Tuesday, May 25, 2004

The Bush administration blocked the sale of an advanced radar system to China and might purchase at least one of the stealth aircraft-detecting systems to offset the loss, U.S. and European officials said.

China had sought to buy several high-technology Vera radar from a Czech Republic manufacturer in the past five months, said officials who spoke on the condition of anonymity.

“This is not something we wanted the Chinese to have,” said one Bush administration official who opposed the sale.

At the Pentagon, a defense official would not comment directly on the radar sale, but said: “Any system that would enhance [China’s] ability to alter the balance of power in the region is inherently destabilizing.”

A European diplomat said the United States several weeks ago pressed the Prague government, a new NATO ally, to block the sale after the government there issued an export license to the export company Omnipol.

“They said this was not a good thing to do because of some U.S. strategic interest in that part of the world,” the diplomat said of the Bush administration appeals.

Vera is a second-generation, passive radar-detection system that American officials think has some capability to detect U.S. radar-evading stealth aircraft, a key U.S. military advantage.

The radar is manufactured by a firm called ERA, based in Pardubice.

An earlier version of the radar, known as Tamara, was sought by Iraqi arms buyers in 1997 and by Iran in 1999.

In Prague, Czech Prime Minister Vladimir Spidla told the CTK news agency on Thursday that the radar sale to China was canceled because it was not in the country’s interest. A Chinese Embassy spokesman had no immediate comment on the canceled sale.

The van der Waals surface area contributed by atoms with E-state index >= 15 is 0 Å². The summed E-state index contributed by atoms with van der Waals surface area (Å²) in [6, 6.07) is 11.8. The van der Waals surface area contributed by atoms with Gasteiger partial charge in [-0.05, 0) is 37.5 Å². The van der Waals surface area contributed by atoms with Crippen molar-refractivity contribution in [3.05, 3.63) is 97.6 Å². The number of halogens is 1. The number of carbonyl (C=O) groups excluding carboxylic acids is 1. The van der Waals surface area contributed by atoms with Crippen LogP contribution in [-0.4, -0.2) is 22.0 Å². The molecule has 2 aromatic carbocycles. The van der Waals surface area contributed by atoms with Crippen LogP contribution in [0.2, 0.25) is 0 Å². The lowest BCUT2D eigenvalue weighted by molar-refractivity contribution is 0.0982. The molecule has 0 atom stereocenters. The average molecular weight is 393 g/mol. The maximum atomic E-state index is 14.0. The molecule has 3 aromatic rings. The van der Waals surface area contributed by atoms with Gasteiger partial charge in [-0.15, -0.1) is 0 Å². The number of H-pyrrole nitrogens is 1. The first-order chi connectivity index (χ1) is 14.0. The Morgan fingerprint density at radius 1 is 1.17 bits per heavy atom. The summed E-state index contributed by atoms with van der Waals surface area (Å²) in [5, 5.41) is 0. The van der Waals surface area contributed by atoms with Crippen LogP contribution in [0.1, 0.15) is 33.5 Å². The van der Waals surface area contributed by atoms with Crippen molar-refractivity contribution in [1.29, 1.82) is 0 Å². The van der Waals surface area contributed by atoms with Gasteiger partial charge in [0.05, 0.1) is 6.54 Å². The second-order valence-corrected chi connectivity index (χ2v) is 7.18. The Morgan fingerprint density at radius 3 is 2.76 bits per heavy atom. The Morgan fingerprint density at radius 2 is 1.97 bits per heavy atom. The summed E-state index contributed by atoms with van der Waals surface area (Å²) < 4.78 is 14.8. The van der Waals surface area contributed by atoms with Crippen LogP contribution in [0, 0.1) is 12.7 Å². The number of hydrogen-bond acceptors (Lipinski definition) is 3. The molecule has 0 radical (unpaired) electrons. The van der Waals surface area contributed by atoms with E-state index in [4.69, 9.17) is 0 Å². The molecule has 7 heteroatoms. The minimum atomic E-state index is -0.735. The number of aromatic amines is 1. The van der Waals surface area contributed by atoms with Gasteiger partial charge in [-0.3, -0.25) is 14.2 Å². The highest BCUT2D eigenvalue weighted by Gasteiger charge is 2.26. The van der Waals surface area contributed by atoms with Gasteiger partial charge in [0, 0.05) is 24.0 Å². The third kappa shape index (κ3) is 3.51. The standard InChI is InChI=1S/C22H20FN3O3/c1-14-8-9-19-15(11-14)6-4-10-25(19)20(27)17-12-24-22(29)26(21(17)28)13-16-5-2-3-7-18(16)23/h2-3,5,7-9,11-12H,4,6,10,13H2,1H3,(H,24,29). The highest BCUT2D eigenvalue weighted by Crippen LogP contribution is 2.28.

The Pentagon opposed the sale because of concerns that the radar could be used against U.S. aircraft if a conflict erupted across the Taiwan Strait. The United States has said it would back the Republic of China (Taiwan) in a conflict with China if Beijing’s communist government sought to use force to annex the island, which split from the mainland in 1949.

The European diplomat said the U.S. and Czech governments are discussing the sale of at least one Vera radar to the United States.

“And if there is a market, possibly more,” the diplomat said. “It will either go to the United States or to a NATO country. But it is not going to China.”

The talks involve discussions between Pentagon officials and the Czech arms company Thomas CZ.

The proposed sale highlights China’s effort to use European weapons and arms technology to build up its military forces. In recent years, China has purchased Russian-made warplanes, submarines and warships. Beijing also has acquired dual-use commercial items that it is using for its military buildup, U.S. officials said.

The behind-the-scenes effort to block the radar sale also indicates that the United States, despite its current focus on terrorism, regards China as a future strategic rival.

Defense Secretary Donald H. Rumsfeld traveled to Asia in November and said he is reviewing U.S. force deployments there. Mr. Rumsfeld has said that China’s future is uncertain and that it could develop as either a friendly or hostile power.

Last month, the European Union temporarily held off lifting its embargo on arms sales to China. The sanctions were imposed after China’s 1989 military crackdown on the Tiananmen Square protests.

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